LAS VEGAS—So-called Web3 ventures have suffered enough meltdowns to keep an entire site (“Web3 is going just great(Opens in a new window)“) busy chronicling them in multiple posts per day. But what has made this category of sites providing cryptocurrency and other services based on blockchain technology seem so snakebit?
A briefing at the Black Hat information-security conference here outlined common aspects to recent high-profile Web3 hacks that have resulted in the theft of hundreds of millions of dollars’ worth of cryptocurrencies. The single biggest factor: how quickly an attacker can turn a vulnerability into money.
“Simple mistakes can have immediate and devastating consequences,” said Nathan Hamiel, senior director of research at Kudelski Security(Opens in a new window). “Gone In 60 Seconds isn’t just a terrible Nicolas Cage movie, it’s also what happens to all your money.”
It doesn’t help, Hamiel continued, that so many Web3 developers lack experience and are building on new platforms in public view. And Web3 apps that bridge different blockchains and such competing cryptocurrencies as Ethereum and Solana or integrate self-executing “smart contract” blockchain apps get especially complex.
“Each of these components expands your attack surface,” he said.
And while it might be tempting to point and laugh, Hamiel urged security professionals to pay attention because of the possible collateral damage, the high bug bounties now offered (in May, blockchain bridge service Wormhole paid $10 million for a vulnerability disclosure(Opens in a new window)), and the risk of nation-state attackers using these ill-gotten gains to underwrite hostile real-world activities.
Hamiel then walked the audience through four recent Web3 hacks.
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A developer for Nomad Bridge, another cross-chain service, mistakenly had a value initialized to zero, which resulted in the bypass of message authorization and the loss of some $190 million in tokens(Opens in a new window). Meaning: “All you had to do was capture a successful transaction, replace the wallet address, and broadcast it on the network.”
Cryptocurrency wallet service Slope Wallet enabled verbose logging in a mobile application, which resulted in the private keys and mnemonics of wallet holders being synced to a cloud service, after which thieves made off with about $4.5 million(Opens in a new window) in Solana tokens. And, Hamiel noted, the developers hadn’t used the verbose logs for debugging or analysis: “They were collecting all of this verbose information and they didn’t even look at it.”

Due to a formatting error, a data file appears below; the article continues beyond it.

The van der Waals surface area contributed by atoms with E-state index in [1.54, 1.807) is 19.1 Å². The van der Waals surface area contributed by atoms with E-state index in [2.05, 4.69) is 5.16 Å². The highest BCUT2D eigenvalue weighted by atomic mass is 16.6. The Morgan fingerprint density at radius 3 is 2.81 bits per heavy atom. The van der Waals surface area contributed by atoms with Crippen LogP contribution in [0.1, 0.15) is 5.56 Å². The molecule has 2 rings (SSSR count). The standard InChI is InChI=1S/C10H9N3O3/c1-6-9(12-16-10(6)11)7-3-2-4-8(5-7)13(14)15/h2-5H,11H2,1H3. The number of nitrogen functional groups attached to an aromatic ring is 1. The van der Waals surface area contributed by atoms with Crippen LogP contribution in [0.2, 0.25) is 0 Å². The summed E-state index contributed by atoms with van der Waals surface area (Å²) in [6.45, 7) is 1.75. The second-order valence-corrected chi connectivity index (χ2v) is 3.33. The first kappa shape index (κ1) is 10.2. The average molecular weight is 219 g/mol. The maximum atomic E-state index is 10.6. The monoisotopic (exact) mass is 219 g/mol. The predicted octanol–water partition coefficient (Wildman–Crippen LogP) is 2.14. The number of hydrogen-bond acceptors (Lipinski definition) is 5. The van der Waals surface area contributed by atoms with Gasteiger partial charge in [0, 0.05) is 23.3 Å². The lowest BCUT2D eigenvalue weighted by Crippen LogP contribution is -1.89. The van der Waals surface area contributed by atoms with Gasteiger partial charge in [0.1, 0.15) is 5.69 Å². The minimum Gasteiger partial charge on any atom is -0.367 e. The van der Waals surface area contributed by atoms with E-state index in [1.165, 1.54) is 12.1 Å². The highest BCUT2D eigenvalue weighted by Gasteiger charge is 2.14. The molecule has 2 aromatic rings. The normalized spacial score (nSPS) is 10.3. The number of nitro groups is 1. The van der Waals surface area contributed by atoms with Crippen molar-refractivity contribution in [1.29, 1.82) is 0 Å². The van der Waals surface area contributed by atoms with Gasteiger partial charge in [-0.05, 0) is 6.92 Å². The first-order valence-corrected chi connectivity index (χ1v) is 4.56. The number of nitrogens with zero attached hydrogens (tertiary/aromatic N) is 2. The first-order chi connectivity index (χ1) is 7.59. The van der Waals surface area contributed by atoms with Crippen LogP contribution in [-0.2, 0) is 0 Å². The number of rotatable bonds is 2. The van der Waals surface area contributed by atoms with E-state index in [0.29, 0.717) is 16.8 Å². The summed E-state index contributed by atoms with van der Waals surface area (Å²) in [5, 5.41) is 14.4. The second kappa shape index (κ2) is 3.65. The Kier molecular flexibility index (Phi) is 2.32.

Ronin Network, an Ethereum “sidechain” for the Axie Infinity play-to-earn game, had a developer fall prey to an involved spear-phishing attack in which he was sent a fake offer letter as an attached file. That allowed the attackers–apparently the North Korean-linked Lazarus hacking group–to take over a majority of Ronin’s nine “validator” nodes and steal about $622 million in Ethereum and USD Coin, the largest cryptocurrency heist to date. Ronin noticed this six days later.
An Ethereum-based protocol called Beanstalk got taken over when an attacker took out a flash loan to buy a controlling stake in this “distributed autonomous organization” and vote to send themself $182 million(Opens in a new window). Hamiel noted that the attacker’s use of an emergency protocol required him to wait for 24 hours to get the proceeds, but still nobody noticed.
An immature approach to security runs through so many of these stories, Hamiel said. Web3 operations don’t hire security experts, they try to build trust by making their code immutable as an entry in a blockchain and therefore unpatchable. They don’t engage in basic risk mitigation like placing limits on funds transfers, or they think a one-time security audit will square things away.
In fewer words, it’s a lack of imagination, a fundamental part of proper threat modeling. Said Hamiel: “These projects aren’t doing the most basic things like asking what happens when something goes wrong.”
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